In our last post we looked at the newest insulation requirements found in the 2021 version of the IECC. Curious how that stacks up to say an ENERGY STAR, Zero Energy Ready Home, or maybe even Passive House (PHIUS)? Well lets do that, but first a quick recap with the full chart showing how the codes have changed over the years. You will see why we need that in a second…
Ready to be disappointed, well at least on insulation values? Quite simply houses only need to meet the 2009 IECC insulation levels which is where things have stood since 2011. “3.1.1 Meets or exceeds 2009 IECC levels OR; 3.1.2 Achieves ≤ 133% of the total UA resulting from the U-factors in 2009 IECC Table 402.1.3, per guidance in Footnote 5d, AND specified home infiltration does not exceed…” Yes, this also includes Fenestration. So for those most part, there is nothing special in the insulation requirements and essentially they have to make it up in other ways to gain performance / earn the label.
As an ENERGY STAR verifier, I expect that with the 2021 codes coming out which includes some updated “backstops” for HERS style programs like ENERGY STAR, it is either going to have to update to a Version 4 or maybe they will integrate the changes into “3.12 or 3.13.” FYI, most of us in the US are currently using Version 3.11.
Zero Energy Ready Homes:
I remember becoming a verifier for them back when it was known as Building America Challenge. Times change & now they are known as Zero Energy Ready Home which requires one to not only prep for future renewable energy but to meet or exceed “ENERGY STAR” & EPA Indoor Air Plus Certifications. Ahh does this mean the 2009 levels also? No, as a mandatory requirement is “Ceiling, wall, floor, and slab insulation shall meet or exceed 2015 IECC levels” Fortunately for them this will still work with the “backstop provisions” in the 2021 code so no update is needed yet, but the 2024 code cycle will soon be underway…
Passive House 2.0
Now this is where things do get interesting. Passive House US or PHIUS for short has recently introduced a “prescriptive based” version which they are calling PHIUS+. Yeah, nice marketing try (you tried calling yourself that before), I am going to simply call it PHIUS 2.0.
A few quick points on this; if you love lots of architectural design, building a Mc Mansion, having a jetted tub, fireplace, gas furnace or oven – well this path is not for you. You would have to go the more traditional route using WUFIfufi, specialized consultants, etc… If you can live with out those items this might be the path for you if you want to do it. For more on this, my friend Carl Seville takes a deeper look into PHIUS 2.0.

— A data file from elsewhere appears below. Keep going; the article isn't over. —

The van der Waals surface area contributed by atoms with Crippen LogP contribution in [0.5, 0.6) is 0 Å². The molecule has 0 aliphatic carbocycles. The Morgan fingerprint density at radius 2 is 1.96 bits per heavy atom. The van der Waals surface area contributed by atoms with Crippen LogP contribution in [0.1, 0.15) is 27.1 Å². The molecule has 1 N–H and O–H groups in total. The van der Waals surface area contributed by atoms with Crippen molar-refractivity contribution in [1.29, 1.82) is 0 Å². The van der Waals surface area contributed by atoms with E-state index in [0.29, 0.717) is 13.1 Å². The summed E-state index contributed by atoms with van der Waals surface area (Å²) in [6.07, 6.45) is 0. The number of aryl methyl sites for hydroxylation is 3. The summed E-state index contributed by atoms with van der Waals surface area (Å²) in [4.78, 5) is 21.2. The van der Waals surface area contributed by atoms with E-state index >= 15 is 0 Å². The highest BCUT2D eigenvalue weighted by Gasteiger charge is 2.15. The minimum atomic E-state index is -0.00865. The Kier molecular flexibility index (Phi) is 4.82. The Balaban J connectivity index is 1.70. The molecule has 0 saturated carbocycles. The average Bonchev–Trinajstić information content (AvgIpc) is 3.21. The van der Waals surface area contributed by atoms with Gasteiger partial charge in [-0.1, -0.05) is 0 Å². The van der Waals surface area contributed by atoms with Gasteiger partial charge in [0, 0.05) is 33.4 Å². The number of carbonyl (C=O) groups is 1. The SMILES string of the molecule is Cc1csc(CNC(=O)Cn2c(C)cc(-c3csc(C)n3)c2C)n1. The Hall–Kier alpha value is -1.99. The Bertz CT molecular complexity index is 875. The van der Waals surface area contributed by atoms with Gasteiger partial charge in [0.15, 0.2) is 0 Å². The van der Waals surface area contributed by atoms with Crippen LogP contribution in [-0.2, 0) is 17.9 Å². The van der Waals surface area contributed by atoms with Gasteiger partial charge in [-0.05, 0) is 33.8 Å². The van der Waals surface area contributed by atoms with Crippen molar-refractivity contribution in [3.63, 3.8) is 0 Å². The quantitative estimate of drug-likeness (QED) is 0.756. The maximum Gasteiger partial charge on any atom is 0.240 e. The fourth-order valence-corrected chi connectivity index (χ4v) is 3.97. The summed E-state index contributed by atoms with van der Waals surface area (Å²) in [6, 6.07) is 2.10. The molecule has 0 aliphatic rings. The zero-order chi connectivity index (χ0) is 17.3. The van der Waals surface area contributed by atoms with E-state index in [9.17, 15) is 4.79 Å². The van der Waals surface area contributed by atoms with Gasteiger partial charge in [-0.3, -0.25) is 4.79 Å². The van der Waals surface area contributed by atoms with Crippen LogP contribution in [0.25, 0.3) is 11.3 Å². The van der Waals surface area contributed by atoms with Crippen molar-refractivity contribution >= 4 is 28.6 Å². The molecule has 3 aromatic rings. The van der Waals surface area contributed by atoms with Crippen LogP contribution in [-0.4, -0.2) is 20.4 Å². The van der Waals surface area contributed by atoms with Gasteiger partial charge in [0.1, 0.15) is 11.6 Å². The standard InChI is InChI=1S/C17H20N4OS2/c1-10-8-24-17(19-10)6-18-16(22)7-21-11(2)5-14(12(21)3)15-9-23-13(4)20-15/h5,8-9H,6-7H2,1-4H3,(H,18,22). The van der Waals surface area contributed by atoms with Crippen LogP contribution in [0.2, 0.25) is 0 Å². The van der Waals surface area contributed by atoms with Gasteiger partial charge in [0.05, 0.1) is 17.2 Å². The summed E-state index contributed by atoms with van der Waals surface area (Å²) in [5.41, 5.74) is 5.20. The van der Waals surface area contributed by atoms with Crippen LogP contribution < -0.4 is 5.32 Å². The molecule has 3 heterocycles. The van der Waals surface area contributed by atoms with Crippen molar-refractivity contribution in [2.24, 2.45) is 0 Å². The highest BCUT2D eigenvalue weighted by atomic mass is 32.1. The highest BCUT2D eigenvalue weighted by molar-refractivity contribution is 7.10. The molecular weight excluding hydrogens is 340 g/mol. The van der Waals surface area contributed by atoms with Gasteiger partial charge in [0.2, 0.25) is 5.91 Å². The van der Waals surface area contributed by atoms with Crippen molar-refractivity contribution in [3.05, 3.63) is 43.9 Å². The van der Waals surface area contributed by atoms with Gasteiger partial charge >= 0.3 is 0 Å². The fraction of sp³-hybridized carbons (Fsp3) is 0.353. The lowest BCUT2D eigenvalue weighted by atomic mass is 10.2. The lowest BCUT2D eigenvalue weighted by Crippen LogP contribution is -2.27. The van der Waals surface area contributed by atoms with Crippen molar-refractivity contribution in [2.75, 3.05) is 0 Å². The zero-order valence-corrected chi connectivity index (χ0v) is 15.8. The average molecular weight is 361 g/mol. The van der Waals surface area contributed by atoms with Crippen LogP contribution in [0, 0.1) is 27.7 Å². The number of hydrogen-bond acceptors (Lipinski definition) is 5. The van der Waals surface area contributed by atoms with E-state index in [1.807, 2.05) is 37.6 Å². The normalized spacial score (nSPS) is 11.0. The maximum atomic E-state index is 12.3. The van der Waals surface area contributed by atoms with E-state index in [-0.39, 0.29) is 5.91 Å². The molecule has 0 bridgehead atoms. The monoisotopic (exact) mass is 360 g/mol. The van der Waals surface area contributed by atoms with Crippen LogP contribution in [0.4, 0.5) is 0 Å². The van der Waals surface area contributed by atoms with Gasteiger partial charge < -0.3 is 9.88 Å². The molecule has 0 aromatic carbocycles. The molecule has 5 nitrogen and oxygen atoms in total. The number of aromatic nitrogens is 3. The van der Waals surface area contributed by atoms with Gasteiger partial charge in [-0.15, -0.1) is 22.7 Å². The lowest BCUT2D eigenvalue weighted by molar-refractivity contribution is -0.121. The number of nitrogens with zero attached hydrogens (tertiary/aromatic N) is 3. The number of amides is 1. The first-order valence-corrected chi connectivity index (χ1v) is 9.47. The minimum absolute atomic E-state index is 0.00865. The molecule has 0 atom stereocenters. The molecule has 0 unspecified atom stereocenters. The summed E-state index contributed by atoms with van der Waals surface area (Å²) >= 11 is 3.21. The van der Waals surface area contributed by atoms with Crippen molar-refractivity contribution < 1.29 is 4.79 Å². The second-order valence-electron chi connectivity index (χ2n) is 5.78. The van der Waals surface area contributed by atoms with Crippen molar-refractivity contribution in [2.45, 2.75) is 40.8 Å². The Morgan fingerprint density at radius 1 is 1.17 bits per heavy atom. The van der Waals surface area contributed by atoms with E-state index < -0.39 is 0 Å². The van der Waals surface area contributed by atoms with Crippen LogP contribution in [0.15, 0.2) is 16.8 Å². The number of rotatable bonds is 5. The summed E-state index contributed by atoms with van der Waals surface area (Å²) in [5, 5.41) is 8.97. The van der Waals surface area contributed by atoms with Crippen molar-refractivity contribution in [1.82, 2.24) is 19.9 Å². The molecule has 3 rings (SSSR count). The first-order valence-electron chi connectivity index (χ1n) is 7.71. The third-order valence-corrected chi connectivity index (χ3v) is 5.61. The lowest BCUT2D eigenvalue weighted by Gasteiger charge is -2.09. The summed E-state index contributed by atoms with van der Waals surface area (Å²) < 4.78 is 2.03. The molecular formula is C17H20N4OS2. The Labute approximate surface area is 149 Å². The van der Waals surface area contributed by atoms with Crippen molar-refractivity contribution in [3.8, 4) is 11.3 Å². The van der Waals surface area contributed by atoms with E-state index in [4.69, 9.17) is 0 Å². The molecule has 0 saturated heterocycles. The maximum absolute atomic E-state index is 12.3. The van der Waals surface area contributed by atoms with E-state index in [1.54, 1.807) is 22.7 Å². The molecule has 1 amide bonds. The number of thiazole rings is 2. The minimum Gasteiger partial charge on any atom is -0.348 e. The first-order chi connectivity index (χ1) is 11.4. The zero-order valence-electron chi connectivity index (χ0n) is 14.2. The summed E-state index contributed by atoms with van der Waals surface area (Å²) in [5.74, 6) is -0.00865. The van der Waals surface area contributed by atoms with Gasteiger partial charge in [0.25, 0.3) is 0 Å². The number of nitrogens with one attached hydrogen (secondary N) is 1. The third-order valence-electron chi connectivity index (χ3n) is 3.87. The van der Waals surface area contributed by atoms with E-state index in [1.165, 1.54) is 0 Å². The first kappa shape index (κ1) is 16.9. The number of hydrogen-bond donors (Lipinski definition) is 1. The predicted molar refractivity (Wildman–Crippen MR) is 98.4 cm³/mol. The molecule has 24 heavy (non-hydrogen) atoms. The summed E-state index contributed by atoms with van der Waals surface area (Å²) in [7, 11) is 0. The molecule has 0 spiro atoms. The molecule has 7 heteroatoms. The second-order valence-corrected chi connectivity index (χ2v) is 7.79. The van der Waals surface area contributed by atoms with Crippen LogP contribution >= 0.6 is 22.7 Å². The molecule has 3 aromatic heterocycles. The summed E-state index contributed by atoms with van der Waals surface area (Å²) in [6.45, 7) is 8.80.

Above is where I used their “Calculator” and using a 2000 SF 4 bedroom house I chose a “representative city” from each climate zone to see what the value would be. I must forewarn you that what you see above may vary from what your specifications would be. For example, Phoenix Arizona differs from the Zone 2 by requiring a little less insulation in the Walls (26) & Ceiling (55) but needs more for the “Floor”(22). I would love to know the genius that figured that math out, but it is what it is.
One other item to note is that PHIUS 2.0 is more specific on certain areas / items – for example cantilevered areas are considered “walls” while the codes are quite on that aspect as we discussed last week. You may also notice that there is a red section under floors where PHIUS value is less than what is required by codes. The codes though don’t require that much insulation under slabs, just floors above unconditioned spaces. So for under slab insulation you would be exceeding the codes, but if the floor is above a garage or unconditioned space you are technically a little short.
If there is one thing Passive House is known for, it is there specialized window requirements. I would say it isn’t until you start hitting Climate Zone 4 that things start to get “slightly” difficult and more expensive. In order to make it easier for those having problems figuring out what the R Value would be for a given unit – I added an R Value column for the PHIUS requirement for those that might be curious.
Where do codes & programs go from here?
I do find it interesting that PHIUS has added a prescriptive path & while I do agree that this might make it easier to get builders going this route… I think the codes will be moving more towards the path that they left behind – namely your design should only use X amount for cooling & Y amount for heating per SF. With that for most programs to succeed or still hold relevance they need to do some quick work to catch up & show why they are still going to be relevant. Many area’s are moving quickly to or already at the point that Net Zero is here and alive. As for the codes – I don’t expect them to get to the PHIUS levels of Insulation, there are a few more tweaks that are out there, but that is for another piece…